Okay, so this isn't about Frank Lloyd Wright, but I'm using that title anyway. My day did touch on his legacy, and I've had the Simon & Garfunkel song stuck in my head for many hours.
This afternoon I drove up to Taliesin West, where the famous architect lived and worked and taught. Named after a legendary bard, it's still a place where architects, school children and others go to learn. Unfortunately, I didn't have time for a tour, or even to take pictures; but I liked what little I saw. I'll have to come back someday and explore the place properly. Meanwhile, though, I was only able to rush into Taliesin's bookstore, meet Sarah and her parents, and rush out again with Sarah in tow. So long...so long.
You know how I get obssessive about things sometimes. (Only sometimes?) I was determined to try a Scottsdale restaurant listed on AOL as having some of the best pizza in the country. Sarah agreed, as long as it didn't interfere with her making her flight on time. So we followed my Yahoo directions to Patsy Grimaldi's Pizzeria in Old Town Scottsdale, a historic, upscale shopping district that now features a Starbucks, a Schlotsky's Deli and other franchise outlets along with the places that were there fifty years ago, such as the Pink Pony and the Sugar Bowl.
Patsy Grimaldi's isn't one of the restaurants that have been in Scottsdale forever, but it has its own pedigree and traditions, derived from the original New York locations. The service at the Scottsdale Patsy Grimaldi's was excellent, the decor evocative (red and white tablecloths), and I could see the coal-fueled brick ovens that are supposed to deliver a superior, authentic crust with a flavor you can't get with a modern oven.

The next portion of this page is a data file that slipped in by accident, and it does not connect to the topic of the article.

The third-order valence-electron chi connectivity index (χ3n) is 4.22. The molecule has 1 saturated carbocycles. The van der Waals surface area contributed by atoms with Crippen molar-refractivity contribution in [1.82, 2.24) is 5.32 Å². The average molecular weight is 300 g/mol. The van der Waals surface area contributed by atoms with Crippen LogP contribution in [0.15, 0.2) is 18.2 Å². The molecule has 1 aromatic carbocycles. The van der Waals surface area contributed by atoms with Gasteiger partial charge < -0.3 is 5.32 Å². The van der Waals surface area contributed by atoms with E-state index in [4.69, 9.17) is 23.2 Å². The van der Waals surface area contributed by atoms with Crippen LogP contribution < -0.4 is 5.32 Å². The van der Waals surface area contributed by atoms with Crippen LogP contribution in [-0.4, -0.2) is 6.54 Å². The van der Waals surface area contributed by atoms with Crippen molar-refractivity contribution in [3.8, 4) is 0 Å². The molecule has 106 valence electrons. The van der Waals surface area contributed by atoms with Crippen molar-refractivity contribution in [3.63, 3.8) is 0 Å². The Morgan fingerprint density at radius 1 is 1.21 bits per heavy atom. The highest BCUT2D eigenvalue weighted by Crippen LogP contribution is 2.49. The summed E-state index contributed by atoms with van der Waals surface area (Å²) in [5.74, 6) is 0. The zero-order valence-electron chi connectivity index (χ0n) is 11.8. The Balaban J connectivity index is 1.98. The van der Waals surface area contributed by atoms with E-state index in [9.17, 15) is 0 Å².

However, I have to say that I was a little disappointed in the pizza overall. It had too much tomato sauce for my taste, and far too little of each of the four toppings we ordered: red peppers, garlic, extra mozzarella and mushrooms. More veggie options would also have been nice, especially since Sarah is a vegetarian. Still, I suppose that traditional New York pizzas never used to involve spinach or zucchini.
Still, we enjoyed the food and the conversation. Sarah had just come from her sister's wedding in Sedona, which apparently went spectacularly well. Sarah also recently toured China with a mostly Chinese-speaking theatre troup. I had no such wonders to offer in my half of the conversation, but Sarah didn't mind. Afterward, Sarah got the waitress to take our picture with each of our cameras.
Soon it was time to head for Sky Harbor Airport. As with my Google directions for Tempe last week, the Yahoo ones from Scottsdale to Sky Harbor let us to a road closure, in this case a closed on ramp. Soon after this, I found myself back in the same construction as last week. Nevertheless, we continued on University, and Sarah managed to spot the airport turn-off through the late afternoon glare.
The Southwest terminal was easy to find. I dropped Sarah off and headed for home. It was early yet, so I was in no great hurry. I stopped off at Picacho Peak just before sunset and went into the Dairy Queen with the gift shop and stuffed jackalope. The parking lot was nearly full. A guy was standing on the flat bed of his pickup, offering free samples of...something. I didn't even want to know what that was about. Inside, the place was crowded, so I left without buying anything. Instead I accidentally-on-purpose headed east instead of west on the frontage road, hoping for a few good sunset photos and an on ramp a few miles closer to Tucson. No joy on the on ramp, but I got the sunset photos, and a few photos of a freight train as it rushed by.
Next weekend I'll probably stay home, despite John and I having our 27th wedding anniversary on Friday. But I've thoroughly enjoyed playing vagabond these last several weeks!